• The removal of the requirement to have 51% ownership of an onshore company held by a UAE national, unless a specific restriction is created, such as those with activities considered as having a “strategic impact”
  • The power to issue decisions on the contribution of company capital by UAE nationals has been transferred to the Governments of individual Emirates
  • The removal of the requirement for the chairman and the majority of the Board of Directors of a Public Joint Stock Company (“PJSC”) to be UAE nationals
  • The removal of the requirement for a foreign company to appoint a UAE national agent in respect of a branch office registered onshore in an Emirate of the UAE
  • An extension of a PJSC director liability including the CEO, general manager and executive manager.
  • Changes to the processes of convening and holding general meetings for Limited Liability Companies (“LLC”) and PJSCs, including a default 21day notice period for meetings, a reduction of shareholders who may require a meeting to be convened to 10% and an allowance to hold meetings using technology
  • New provisions addressing companies in financial difficulty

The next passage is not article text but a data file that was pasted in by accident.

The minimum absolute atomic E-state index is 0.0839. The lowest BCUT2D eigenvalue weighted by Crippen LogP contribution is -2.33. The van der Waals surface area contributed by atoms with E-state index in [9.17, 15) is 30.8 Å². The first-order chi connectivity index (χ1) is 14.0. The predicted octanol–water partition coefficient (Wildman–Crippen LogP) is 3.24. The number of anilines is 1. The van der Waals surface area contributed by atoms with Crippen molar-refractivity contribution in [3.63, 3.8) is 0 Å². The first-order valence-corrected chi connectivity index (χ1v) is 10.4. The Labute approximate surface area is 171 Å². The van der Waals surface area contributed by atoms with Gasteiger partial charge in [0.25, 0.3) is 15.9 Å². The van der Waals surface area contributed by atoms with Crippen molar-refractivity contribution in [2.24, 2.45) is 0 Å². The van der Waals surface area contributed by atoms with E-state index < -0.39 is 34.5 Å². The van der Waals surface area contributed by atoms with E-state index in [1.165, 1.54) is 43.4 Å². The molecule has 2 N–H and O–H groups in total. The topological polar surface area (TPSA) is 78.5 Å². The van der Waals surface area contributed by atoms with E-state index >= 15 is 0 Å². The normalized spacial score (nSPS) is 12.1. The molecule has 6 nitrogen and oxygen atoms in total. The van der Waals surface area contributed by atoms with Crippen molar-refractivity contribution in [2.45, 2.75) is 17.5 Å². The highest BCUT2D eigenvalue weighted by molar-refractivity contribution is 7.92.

We expect further regulations supporting this decree in due course.

Firms should review their corporate governance frameworks ahead of the expected implementation on 2nd January 2021.

International Updates

IOSCO has produced a report following the thematic review of 9 IOSCO member jurisdictions’ implementation of the 2012 IOSCO Policy Recommendation for Money Markets. The participating jurisdictions were Brazil, China, France, India, Ireland, Japan, Luxembourg, UK and US. The review tested 7 out of 15 policy recommendations covering valuation and liquidity management as well as the requirement that money market funds offer a stable Net Assets Value (“NAV”).  The report highlighted that:

  • Participating jurisdictions have generally implemented policy reforms to strengthen the frameworks applicable to Money Market Funds (“MMF”)
  • Policy measures are generally in line with the assessed policy recommendations
  • There is no uniform definition of what constitutes a MMF